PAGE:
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High Water Risk in Mountains

Snowmelt in the WV mountains can be a problem any winter, but this year that concern is heightened. Tony blogs about a rare early Flood Warning.

Flood Warning before Rain

If you are just a casual weather observer, then you may have missed my mention that a Flood Warning has been issued by my colleagues at the National Weather Service for mountainous West Virginia, including Nicholas County. The WARNING, not WATCH, commences Thursday night and runs into the weekend.

After all, 3D Doppler radar is quiet tonight and save for the few showers we had earlier today, has remained tame in the high country since mid last week. You see, we have just gone thru a 6 day period with plenty of sunshine and just a few light Wednesday showers. Flooding? Am I, are they kidding?

Consider this! In the high country of WV, we began this past weekend with 8 to 30 inches of snow on the ground, courtesy of a near record amount of February snow.

Slowly but surely that snow has melted by day then refrozen at night as the thaw-freeze cycle of March has taken hold. That means mountain streams like the Greenbrier, Gauley, New, Cherry, Upper Elk and Cheat Rivers are running high as we head toward the weekend.

Those higher waters will make trout fishing at Summersville and Sutton tail waters more challenging than normal.

Honestly though, that’s the perfect recipe to melt the snow without serious flooding IF NO RAINS ARE HEADING OUR WAY. But that’s where there is one problem. Now our supercomputers are suggesting this nice spell of spring weather is about to turn wet. Just how wet is open to speculation.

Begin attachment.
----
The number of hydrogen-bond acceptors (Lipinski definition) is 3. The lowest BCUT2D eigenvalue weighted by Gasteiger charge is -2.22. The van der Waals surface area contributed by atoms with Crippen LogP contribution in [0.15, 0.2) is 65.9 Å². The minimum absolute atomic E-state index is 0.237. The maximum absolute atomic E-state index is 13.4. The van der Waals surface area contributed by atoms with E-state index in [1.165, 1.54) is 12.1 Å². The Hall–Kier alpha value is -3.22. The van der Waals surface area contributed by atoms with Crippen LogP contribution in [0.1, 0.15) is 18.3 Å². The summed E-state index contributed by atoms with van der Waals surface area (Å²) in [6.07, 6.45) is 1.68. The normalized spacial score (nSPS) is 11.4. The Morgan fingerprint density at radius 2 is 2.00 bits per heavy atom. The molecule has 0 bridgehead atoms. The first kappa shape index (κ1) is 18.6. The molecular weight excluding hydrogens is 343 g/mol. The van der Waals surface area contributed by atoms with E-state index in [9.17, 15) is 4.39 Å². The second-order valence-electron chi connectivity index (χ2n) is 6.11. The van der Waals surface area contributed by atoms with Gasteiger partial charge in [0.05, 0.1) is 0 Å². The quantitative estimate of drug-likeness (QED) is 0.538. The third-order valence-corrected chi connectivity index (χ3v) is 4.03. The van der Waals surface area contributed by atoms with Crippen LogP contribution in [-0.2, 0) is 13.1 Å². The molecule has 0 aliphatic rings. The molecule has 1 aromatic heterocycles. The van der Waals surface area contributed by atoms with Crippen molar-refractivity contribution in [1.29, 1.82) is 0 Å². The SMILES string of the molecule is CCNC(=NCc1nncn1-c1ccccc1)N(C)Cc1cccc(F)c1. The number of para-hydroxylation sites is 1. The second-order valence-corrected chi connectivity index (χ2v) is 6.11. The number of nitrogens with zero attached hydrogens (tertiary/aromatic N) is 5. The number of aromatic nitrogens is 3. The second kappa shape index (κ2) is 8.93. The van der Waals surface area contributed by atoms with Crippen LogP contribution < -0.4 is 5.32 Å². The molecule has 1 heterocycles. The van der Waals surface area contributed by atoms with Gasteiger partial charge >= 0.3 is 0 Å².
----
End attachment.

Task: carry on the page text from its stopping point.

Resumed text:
With the snow pack having been whittled down to anywhere from a trace to a few inches (in cities like Clay, Sutton, Richwood and Summersville) to still more than a foot in the high mountains (ski lodges for example), there is still a potent amount of snowmelt to come.

If that snowmelt comes coincident with a few inches of rain Friday and Saturday, the stage will be set for major rises and probable flooding on our mountain rivers.

The pre-emptive strike flood forecast from the National Weather Service is designed to heighten awareness in our mountain river valleys.

That said, if you live along a stream prone to late winter flooding, Thursday should be a day when you formulate a plan in the event the “Mountain Mamma” that John Denver wrote about decides to turn against you. No panic is needed, just common sense planning.

I recall a similar early Flood Warning in September 2004 for the Ohio River as Hurricanes Ivan and Frances passed. If you live along the mighty Ohio you know all too well the damage that those floods wrought. The early warning then was spot on!

One final word, all the rain and snowmelt water that does flow down our mountain streams will in time make it into the Kanawha and Ohio, so interests along those rivers, stay tuned.

Here’s a neat hydrograph website that the pros at the NWS use. Just pick your spot and watch the forecasts being spat out by the weather models. I believe you will see the forecasted levels change as new data is ingested.

http://www.erh.noaa.gov/rlx/hydro/hydro.html
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